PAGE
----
“As an official, we’re always trying to mark fairly and correctly because we know how hard the athletes work,” said Enzmann, who travels to competitions around the world and logs roughly 150,000 frequent flier miles each year. “We know how much it means for them to be marked fairly and correctly.

“Besides, we are also evaluated as judges by the ISU. They look at everything that we’re judging. They make sure that we’re following the rules and the criteria.”

Natalia Kaliszek and Maksim Spodirev from Poland practiced at TD Garden Monday.
Timothy A. Clary/AFP/Getty Images
Natalia Kaliszek and Maksim Spodirev from Poland practiced at TD Garden Monday.

Figure skating marks fall into two main categories — the technical score and the program components score. The technical score awards or deducts points for jumps, spins, and step sequences. The components score covers the more artistic aspects of the routine, including the transitions between elements, the way skaters emotionally translate the music, and the choreography.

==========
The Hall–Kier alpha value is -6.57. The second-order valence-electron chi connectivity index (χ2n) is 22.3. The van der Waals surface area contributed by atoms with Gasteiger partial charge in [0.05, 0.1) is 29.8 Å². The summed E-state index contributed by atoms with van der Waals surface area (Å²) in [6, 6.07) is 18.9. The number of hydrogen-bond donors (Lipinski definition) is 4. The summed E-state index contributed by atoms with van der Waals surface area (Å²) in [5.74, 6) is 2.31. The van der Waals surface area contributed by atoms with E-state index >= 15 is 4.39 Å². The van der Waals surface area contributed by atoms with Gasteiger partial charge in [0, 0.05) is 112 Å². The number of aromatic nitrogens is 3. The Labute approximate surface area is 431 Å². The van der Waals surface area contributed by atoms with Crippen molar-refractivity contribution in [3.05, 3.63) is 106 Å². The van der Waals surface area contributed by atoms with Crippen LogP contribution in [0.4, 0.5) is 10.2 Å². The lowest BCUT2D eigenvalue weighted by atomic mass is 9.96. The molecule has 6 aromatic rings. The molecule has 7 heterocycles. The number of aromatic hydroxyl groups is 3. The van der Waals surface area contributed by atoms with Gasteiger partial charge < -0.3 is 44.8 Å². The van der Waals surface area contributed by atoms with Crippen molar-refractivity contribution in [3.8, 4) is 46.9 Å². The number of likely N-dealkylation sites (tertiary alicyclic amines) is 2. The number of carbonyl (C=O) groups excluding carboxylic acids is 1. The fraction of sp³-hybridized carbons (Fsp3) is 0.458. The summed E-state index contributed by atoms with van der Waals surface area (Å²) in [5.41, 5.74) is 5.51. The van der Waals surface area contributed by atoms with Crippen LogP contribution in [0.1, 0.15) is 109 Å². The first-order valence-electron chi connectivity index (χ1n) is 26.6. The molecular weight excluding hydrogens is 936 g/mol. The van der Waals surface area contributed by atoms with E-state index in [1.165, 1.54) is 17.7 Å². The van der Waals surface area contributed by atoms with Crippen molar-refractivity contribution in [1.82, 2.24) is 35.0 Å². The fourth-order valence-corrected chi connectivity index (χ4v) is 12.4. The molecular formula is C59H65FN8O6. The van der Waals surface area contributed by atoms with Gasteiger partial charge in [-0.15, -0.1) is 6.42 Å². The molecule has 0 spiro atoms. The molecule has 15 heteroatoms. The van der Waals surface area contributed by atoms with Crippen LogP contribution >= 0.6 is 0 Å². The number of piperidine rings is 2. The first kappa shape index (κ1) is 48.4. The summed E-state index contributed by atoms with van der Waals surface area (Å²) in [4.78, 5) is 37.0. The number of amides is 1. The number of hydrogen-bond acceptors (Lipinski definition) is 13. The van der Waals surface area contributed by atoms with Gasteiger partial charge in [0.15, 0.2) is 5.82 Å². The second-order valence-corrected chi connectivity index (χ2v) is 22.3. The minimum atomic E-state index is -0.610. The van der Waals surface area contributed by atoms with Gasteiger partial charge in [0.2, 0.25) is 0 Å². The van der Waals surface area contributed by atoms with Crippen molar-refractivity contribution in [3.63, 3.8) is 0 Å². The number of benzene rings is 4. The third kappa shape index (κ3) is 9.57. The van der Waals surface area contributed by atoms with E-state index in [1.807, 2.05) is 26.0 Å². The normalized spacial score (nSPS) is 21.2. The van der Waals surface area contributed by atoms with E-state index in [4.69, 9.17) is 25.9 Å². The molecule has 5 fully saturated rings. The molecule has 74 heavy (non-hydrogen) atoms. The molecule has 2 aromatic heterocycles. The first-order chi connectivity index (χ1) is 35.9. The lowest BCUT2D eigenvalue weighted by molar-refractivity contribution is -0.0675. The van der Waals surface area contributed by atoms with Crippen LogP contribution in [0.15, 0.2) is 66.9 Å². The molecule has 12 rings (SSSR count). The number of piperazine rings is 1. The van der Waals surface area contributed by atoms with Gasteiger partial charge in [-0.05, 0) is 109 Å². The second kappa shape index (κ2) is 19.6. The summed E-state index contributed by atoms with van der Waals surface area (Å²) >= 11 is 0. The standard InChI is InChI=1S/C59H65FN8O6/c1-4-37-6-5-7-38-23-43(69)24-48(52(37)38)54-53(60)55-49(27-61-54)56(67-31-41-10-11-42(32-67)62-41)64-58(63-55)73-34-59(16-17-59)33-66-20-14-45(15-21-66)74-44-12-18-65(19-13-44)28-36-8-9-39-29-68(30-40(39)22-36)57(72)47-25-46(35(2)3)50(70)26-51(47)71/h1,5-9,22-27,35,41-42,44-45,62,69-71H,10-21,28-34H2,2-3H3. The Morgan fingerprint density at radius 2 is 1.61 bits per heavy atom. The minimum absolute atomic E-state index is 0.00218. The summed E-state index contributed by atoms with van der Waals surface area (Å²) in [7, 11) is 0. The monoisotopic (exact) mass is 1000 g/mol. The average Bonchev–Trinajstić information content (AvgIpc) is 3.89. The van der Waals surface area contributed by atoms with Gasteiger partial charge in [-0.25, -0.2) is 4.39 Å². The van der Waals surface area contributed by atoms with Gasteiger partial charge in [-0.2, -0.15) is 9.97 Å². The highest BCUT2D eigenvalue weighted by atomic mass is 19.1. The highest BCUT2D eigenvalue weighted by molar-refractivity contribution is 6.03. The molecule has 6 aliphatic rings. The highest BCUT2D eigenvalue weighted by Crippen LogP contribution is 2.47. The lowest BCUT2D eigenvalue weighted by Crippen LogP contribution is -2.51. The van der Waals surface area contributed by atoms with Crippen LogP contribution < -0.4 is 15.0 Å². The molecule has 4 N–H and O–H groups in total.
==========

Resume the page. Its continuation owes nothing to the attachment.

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The combination of the technical and program components score is the total score.

Simple, right? Not exactly. Dive deeper into how judges calculate the technical score and program components score, and numbers flood the system.

Let’s start with how judges determine technical scores. Each jump has a base value that corresponds to the degree of difficulty. For singles and pairs skaters, a double salchow has a base value of 1.3, while a quad salchow has a base value of 10.5. You get the idea. The highest base value for any element is the 15.0 awarded the quad axel.